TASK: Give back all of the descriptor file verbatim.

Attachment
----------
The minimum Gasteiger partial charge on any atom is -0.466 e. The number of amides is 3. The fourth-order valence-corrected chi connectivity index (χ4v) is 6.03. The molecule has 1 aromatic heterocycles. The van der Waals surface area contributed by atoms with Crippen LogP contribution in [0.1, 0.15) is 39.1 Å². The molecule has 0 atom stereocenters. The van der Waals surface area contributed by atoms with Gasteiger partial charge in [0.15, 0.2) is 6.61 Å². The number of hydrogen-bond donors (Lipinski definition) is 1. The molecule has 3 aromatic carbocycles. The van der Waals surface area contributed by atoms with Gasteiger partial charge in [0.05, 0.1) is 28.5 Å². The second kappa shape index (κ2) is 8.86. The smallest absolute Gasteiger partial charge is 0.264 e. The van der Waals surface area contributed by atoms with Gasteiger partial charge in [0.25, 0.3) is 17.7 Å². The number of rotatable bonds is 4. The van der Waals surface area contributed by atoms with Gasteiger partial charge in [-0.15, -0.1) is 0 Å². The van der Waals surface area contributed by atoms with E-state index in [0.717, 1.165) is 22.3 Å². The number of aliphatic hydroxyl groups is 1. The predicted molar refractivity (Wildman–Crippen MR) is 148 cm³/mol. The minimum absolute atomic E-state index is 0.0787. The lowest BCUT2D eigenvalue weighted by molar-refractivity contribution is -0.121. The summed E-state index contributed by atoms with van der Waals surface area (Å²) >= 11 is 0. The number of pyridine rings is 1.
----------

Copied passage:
The minimum Gasteiger partial charge on any atom is -0.466 e. The number of amides is 3. The fourth-order valence-corrected chi connectivity index (χ4v) is 6.03. The molecule has 1 aromatic heterocycles. The van der Waals surface area contributed by atoms with Crippen LogP contribution in [0.1, 0.15) is 39.1 Å². The molecule has 0 atom stereocenters. The van der Waals surface area contributed by atoms with Gasteiger partial charge in [0.15, 0.2) is 6.61 Å². The number of hydrogen-bond donors (Lipinski definition) is 1. The molecule has 3 aromatic carbocycles. The van der Waals surface area contributed by atoms with Gasteiger partial charge in [0.05, 0.1) is 28.5 Å². The second kappa shape index (κ2) is 8.86. The smallest absolute Gasteiger partial charge is 0.264 e. The van der Waals surface area contributed by atoms with Gasteiger partial charge in [0.25, 0.3) is 17.7 Å². The number of rotatable bonds is 4. The van der Waals surface area contributed by atoms with Gasteiger partial charge in [-0.15, -0.1) is 0 Å². The van der Waals surface area contributed by atoms with E-state index in [0.717, 1.165) is 22.3 Å². The number of aliphatic hydroxyl groups is 1. The predicted molar refractivity (Wildman–Crippen MR) is 148 cm³/mol. The minimum absolute atomic E-state index is 0.0787. The lowest BCUT2D eigenvalue weighted by molar-refractivity contribution is -0.121. The summed E-state index contributed by atoms with van der Waals surface area (Å²) >= 11 is 0. The number of pyridine rings is 1.